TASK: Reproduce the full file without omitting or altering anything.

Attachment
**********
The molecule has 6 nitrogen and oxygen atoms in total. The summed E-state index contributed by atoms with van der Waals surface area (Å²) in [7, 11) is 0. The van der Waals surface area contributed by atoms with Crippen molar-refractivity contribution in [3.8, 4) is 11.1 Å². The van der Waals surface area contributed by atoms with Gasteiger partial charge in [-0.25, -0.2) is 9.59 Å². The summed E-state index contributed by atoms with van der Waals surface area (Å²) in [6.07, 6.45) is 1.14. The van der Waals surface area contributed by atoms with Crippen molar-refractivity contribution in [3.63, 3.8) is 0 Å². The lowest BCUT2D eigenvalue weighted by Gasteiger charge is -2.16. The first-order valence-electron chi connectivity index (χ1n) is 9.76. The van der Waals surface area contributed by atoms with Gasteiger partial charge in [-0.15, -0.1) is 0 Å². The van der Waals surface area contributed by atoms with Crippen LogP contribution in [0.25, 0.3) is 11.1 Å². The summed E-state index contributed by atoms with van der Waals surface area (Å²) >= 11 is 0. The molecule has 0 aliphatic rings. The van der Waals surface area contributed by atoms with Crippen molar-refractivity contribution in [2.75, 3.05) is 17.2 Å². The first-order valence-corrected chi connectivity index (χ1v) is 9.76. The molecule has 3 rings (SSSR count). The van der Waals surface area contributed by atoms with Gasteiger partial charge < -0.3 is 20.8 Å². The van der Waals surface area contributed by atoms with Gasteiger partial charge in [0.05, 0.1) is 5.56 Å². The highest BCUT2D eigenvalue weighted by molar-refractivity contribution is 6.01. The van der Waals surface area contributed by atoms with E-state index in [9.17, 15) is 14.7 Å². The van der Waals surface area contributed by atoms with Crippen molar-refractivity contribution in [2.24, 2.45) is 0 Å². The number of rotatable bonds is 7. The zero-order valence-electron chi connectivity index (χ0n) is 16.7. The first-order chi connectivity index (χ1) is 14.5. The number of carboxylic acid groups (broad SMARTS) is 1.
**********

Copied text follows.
The molecule has 6 nitrogen and oxygen atoms in total. The summed E-state index contributed by atoms with van der Waals surface area (Å²) in [7, 11) is 0. The van der Waals surface area contributed by atoms with Crippen molar-refractivity contribution in [3.8, 4) is 11.1 Å². The van der Waals surface area contributed by atoms with Gasteiger partial charge in [-0.25, -0.2) is 9.59 Å². The summed E-state index contributed by atoms with van der Waals surface area (Å²) in [6.07, 6.45) is 1.14. The van der Waals surface area contributed by atoms with Crippen molar-refractivity contribution in [3.63, 3.8) is 0 Å². The lowest BCUT2D eigenvalue weighted by Gasteiger charge is -2.16. The first-order valence-electron chi connectivity index (χ1n) is 9.76. The van der Waals surface area contributed by atoms with Gasteiger partial charge in [-0.15, -0.1) is 0 Å². The van der Waals surface area contributed by atoms with Crippen LogP contribution in [0.25, 0.3) is 11.1 Å². The summed E-state index contributed by atoms with van der Waals surface area (Å²) >= 11 is 0. The molecule has 0 aliphatic rings. The van der Waals surface area contributed by atoms with Crippen molar-refractivity contribution in [2.75, 3.05) is 17.2 Å². The first-order valence-corrected chi connectivity index (χ1v) is 9.76. The molecule has 3 rings (SSSR count). The van der Waals surface area contributed by atoms with Gasteiger partial charge < -0.3 is 20.8 Å². The van der Waals surface area contributed by atoms with Gasteiger partial charge in [0.05, 0.1) is 5.56 Å². The highest BCUT2D eigenvalue weighted by molar-refractivity contribution is 6.01. The van der Waals surface area contributed by atoms with E-state index in [9.17, 15) is 14.7 Å². The van der Waals surface area contributed by atoms with Crippen molar-refractivity contribution in [2.24, 2.45) is 0 Å². The number of rotatable bonds is 7. The zero-order valence-electron chi connectivity index (χ0n) is 16.7. The first-order chi connectivity index (χ1) is 14.5. The number of carboxylic acid groups (broad SMARTS) is 1.